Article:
“No,” Bridger answered. “I’ve seen him around. He lives around the corner in that old department store they converted into apartments a couple years back.”
“Last call,” Benny said cheerfully, and they twirled around to face him as he placed two fresh drinks on the bar. “This round’s on me.”
The jukebox was silent at last. Benny was turning the chairs up on the tables that were scattered throughout the room, preparing to sweep up and close for the night.
Frannie didn’t want to go home. She played with the drink before her, stabbing at the frozen concoction with her straw and drinking nothing, delaying the inevitable. Bridger was gloomy again, as miserable as he had been when she’d first arrived and seen him sitting there staring into his drink. Maybe he didn’t want to go home, either.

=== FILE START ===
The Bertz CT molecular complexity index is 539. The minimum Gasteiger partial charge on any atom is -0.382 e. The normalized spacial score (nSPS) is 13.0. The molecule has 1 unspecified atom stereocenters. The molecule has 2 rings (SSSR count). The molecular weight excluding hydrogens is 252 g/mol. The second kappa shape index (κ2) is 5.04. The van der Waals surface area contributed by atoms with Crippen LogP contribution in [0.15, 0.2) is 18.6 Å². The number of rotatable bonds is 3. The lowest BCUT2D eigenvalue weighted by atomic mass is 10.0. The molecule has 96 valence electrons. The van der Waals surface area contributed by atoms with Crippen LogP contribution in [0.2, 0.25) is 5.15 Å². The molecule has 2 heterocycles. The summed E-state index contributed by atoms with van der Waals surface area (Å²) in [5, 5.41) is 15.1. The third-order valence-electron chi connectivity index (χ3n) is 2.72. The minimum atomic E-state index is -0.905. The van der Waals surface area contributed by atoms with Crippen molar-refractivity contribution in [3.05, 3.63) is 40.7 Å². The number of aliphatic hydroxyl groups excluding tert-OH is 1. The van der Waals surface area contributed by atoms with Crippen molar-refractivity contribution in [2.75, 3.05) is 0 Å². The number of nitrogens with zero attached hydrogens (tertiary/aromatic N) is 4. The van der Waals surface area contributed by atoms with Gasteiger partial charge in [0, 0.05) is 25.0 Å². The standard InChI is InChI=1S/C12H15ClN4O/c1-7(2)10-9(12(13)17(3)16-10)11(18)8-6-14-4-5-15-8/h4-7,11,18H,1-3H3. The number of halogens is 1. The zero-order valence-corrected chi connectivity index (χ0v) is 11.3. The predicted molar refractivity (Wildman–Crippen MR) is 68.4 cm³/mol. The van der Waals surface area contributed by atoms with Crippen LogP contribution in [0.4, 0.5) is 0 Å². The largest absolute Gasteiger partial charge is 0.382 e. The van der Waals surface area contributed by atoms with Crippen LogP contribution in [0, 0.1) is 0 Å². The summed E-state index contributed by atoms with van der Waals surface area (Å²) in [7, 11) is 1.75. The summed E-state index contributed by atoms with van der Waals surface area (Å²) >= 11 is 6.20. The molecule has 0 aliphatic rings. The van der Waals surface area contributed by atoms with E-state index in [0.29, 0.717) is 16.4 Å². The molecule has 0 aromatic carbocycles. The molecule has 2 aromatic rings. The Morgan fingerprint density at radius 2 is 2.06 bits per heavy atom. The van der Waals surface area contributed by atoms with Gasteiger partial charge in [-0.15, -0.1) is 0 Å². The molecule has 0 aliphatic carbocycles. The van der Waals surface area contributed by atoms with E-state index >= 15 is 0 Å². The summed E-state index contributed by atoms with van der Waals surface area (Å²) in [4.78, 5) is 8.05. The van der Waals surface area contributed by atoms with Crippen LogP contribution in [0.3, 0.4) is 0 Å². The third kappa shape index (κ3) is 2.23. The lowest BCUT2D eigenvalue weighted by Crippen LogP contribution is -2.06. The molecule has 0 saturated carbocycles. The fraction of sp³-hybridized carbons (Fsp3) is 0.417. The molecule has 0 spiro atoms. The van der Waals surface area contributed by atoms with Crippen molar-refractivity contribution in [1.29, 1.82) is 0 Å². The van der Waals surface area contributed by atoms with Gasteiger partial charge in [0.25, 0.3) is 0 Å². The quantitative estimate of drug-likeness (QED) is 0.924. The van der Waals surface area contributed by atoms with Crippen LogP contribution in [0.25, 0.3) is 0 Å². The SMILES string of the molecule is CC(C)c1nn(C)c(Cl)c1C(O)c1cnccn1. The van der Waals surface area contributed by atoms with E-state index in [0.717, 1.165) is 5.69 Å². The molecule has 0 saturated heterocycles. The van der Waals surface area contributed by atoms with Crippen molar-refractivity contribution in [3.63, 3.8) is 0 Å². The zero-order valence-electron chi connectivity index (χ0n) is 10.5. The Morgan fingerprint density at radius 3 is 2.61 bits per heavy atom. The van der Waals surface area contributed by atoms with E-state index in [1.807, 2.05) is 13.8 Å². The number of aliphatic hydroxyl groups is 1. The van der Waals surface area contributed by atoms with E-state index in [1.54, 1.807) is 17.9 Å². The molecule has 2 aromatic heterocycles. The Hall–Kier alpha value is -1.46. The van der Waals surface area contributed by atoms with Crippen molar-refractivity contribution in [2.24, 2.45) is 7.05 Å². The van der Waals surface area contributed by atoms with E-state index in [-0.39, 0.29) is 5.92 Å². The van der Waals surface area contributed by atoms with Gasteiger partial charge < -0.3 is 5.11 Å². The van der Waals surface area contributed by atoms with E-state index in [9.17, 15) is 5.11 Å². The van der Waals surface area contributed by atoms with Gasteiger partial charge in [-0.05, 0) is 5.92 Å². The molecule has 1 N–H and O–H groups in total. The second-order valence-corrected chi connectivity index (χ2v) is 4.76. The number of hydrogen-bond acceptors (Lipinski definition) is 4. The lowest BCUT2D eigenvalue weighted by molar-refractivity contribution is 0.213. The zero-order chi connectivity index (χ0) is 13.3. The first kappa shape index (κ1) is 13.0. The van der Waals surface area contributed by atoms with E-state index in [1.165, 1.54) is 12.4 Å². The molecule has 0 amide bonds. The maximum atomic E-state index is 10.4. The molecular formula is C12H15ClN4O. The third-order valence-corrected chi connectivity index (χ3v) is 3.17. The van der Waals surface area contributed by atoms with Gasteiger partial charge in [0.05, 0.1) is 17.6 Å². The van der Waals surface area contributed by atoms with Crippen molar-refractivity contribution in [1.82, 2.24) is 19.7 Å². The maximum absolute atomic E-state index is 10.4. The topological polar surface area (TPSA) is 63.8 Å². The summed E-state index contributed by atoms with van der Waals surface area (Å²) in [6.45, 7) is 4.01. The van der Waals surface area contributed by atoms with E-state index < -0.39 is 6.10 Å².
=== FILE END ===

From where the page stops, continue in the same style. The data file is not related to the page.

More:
They hadn’t talked about the shooting since he’d told her what happened, but it had to be on his mind. He’d saved lives today, but he’d also taken one. That couldn’t be easy. She glanced again at the gun he wore.
She liked Bridger too much. It wasn’t just that he was pleasant to talk to, or that he was a great dancer. He had a kind soul, and she’d known it after talking to him for five minutes. She sat beside a kind soul in a six-foot-plus body, a guardian angel with a gun strapped to his belt, a man who could love a woman and protect her from anything.
Two drinks and she was hallucinating. “Good night, Detective Bridger,” she said, a false brightness in her voice as she slid from the bar stool and put those ideas out of her mind. “Thanks for commiserating with me.”
He mumbled something that sounded like “any time,” but she couldn’t be sure.